Environmentally Friendly Solutions That Every Building Developer Should Know
As the 21st century progresses, both the government and UK homeowners have become increasingly concerned with having access to greener homes and housing developments. With climate change already causing catastrophic weather events across the country – and the globe – the importance of constructing environmentally-friendly buildings has never been so clear.
To that end, new legislation has been put in place to encourage developers to take their potential environmental impact seriously, and to offset any damage they do create. If you are a building developer and you want to use more eco-friendly practices in your construction, here are some green solutions that all building developers should be aware of.
Ensuring Biodiversity Net Gain
One practice that every developer is now legally obliged to implement is providing biodiversity net gain on any development they work on. This new concept is part of the Environment Act. It dictates that, not only must developers address any environmental damage they made during clearing and construction, but they must also enhance the local habitat and increase biodiversity by 10%.
To help make sure your development can meet the biodiversity net gain target, you can bring in a specialist ecological consultancy like Arbtech. Their experienced team will assist you with every stage of the development process – from design right through to construction. The expert advice they provide will give your planning application the best chance of being approved, and will help you to meet that all-important biodiversity net gain of 10%.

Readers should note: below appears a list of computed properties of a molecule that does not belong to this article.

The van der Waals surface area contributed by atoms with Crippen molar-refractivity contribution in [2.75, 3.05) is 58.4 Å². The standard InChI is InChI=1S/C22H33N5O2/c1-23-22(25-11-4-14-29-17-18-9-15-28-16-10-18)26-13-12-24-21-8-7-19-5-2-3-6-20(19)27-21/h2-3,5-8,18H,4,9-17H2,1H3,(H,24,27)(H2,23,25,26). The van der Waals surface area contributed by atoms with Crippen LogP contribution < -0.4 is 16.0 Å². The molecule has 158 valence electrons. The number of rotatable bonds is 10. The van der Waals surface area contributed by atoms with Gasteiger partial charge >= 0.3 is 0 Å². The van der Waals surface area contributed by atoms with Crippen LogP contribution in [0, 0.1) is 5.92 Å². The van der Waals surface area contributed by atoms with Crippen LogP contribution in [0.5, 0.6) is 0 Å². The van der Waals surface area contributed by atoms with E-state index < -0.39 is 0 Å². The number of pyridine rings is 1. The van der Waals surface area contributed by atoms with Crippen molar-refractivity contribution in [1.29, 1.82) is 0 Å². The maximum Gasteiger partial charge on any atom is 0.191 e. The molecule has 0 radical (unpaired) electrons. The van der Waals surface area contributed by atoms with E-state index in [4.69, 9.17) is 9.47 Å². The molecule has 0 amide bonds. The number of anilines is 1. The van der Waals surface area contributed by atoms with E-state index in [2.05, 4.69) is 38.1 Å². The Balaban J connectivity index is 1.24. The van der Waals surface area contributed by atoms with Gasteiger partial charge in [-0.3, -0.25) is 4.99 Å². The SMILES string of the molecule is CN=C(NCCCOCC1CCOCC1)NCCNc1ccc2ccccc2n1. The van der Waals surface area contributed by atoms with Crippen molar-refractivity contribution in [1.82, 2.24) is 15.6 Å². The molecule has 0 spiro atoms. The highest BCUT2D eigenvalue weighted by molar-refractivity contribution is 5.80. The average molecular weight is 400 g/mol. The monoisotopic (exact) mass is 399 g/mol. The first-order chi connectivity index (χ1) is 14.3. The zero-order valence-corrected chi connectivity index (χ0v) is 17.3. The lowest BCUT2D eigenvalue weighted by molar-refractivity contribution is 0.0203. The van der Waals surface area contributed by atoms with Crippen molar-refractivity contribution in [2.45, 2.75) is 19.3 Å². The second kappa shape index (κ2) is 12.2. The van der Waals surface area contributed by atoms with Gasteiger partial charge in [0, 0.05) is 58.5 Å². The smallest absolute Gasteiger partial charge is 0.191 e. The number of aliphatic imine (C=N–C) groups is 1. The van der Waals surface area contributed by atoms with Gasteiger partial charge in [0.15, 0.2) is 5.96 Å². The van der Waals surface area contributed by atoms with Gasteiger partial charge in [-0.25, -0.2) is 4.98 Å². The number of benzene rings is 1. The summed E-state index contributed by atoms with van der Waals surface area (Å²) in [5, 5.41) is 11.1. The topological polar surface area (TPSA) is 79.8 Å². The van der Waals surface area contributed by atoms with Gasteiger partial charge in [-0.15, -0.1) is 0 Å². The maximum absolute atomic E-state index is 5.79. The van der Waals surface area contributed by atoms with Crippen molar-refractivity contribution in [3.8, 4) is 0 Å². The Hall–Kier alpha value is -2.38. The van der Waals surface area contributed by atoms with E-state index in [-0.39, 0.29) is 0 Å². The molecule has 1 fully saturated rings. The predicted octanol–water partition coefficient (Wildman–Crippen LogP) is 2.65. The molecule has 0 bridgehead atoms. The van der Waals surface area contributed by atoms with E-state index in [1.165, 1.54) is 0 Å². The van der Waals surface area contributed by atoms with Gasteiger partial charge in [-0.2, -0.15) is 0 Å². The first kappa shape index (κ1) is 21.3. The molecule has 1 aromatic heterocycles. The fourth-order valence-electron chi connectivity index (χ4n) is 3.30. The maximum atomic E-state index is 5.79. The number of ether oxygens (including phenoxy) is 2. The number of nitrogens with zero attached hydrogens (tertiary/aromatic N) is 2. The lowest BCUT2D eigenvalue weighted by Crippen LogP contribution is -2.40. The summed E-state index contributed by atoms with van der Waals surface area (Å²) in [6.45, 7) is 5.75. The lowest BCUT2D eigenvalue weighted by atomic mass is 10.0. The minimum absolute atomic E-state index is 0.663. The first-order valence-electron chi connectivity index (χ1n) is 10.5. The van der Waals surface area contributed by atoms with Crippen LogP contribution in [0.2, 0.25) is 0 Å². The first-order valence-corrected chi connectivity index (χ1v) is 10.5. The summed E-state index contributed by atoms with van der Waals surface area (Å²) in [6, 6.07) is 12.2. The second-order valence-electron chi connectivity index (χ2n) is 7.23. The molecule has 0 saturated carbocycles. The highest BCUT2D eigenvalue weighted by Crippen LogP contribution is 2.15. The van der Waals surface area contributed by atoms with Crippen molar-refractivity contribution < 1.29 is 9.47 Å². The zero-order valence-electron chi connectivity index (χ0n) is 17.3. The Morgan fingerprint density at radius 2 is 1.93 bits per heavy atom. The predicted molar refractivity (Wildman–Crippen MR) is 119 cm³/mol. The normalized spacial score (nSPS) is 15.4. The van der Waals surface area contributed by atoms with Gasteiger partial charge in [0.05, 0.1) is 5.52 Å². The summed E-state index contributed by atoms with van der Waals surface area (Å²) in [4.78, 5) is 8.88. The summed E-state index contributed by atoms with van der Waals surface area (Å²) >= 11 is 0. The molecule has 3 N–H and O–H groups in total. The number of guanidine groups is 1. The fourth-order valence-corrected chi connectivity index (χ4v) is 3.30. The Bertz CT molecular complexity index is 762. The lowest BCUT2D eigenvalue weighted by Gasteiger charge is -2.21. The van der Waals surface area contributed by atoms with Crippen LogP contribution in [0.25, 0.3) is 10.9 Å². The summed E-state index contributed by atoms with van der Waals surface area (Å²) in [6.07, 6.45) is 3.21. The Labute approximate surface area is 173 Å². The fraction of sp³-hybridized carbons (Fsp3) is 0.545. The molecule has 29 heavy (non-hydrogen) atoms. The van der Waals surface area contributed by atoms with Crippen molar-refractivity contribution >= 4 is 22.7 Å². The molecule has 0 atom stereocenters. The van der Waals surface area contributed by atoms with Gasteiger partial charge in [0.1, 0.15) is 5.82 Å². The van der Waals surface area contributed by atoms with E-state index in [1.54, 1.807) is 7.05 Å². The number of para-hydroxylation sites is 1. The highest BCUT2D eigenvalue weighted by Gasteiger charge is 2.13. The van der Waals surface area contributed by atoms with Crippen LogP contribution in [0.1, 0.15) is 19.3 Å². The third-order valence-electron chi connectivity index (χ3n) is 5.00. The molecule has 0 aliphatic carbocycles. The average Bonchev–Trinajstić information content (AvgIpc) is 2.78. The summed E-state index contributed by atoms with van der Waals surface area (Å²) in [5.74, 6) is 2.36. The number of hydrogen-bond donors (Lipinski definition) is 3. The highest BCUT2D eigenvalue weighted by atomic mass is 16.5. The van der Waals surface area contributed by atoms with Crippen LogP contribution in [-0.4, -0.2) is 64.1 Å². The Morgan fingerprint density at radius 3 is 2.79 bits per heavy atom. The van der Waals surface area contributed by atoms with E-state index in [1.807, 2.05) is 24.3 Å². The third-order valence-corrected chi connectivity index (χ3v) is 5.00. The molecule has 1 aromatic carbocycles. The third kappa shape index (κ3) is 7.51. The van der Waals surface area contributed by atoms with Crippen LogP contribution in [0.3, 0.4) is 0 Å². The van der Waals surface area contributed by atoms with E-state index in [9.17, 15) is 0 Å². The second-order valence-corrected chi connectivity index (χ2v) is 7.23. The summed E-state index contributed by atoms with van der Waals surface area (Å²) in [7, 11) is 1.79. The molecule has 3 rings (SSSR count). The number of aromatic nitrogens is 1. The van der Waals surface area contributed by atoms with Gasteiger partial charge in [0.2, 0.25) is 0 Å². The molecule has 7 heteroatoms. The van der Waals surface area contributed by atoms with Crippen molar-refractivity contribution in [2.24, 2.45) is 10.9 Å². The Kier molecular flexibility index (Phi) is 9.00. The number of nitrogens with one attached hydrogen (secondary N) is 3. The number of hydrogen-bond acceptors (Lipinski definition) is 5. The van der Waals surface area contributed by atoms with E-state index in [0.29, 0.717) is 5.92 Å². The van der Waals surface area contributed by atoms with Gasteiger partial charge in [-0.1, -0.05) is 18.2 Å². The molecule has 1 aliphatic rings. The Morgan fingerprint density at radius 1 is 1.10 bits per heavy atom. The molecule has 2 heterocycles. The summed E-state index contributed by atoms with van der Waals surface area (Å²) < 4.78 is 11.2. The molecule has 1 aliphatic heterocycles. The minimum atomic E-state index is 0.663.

Using Sustainable Construction Materials
Homeowners may not realise it, but cement usage accounts for approximately a quarter of the construction industry’s ‘embodied carbon’. As a result, developers across the UK are increasingly turning toward more sustainable and environmentally friendly materials to construct their houses. These eco-materials include recycled products, including reused wood, cardboard packaging and plastics; renewable materials such as timber and hemp; and even newly developed carbon-negative aggregates.
Sourcing sustainable materials from suppliers that are dedicated to ecologically friendly innovation are one of the most effective tools developers can use to create greener sites. And, with new innovations in the pipeline all the time, it’s important to stay abreast of the latest releases so you can remain at the cutting-edge of green development.
Following The Environment Act Of 2021
With climate change prompting troubling events around the UK, such as wildfires, flash floods and drought, the government has set its sights on achieving zero carbon emissions by 2050. To reach this target, in 2021 the new Environment Act was passed, which champions sustainable development.
In accordance with this legislation, any decision related to development needs to include this goal of reducing emissions. Part of the Act includes the biodiversity net gain targets mentioned above, but the legislation also introduced Conservation Covenants – which are voluntary but legally binding – and strict laws on tree felling.
To give your future developments the best chance of making it from the initial design phase all the way through to completion, you should factor the Environment Act into every aspect of your planning.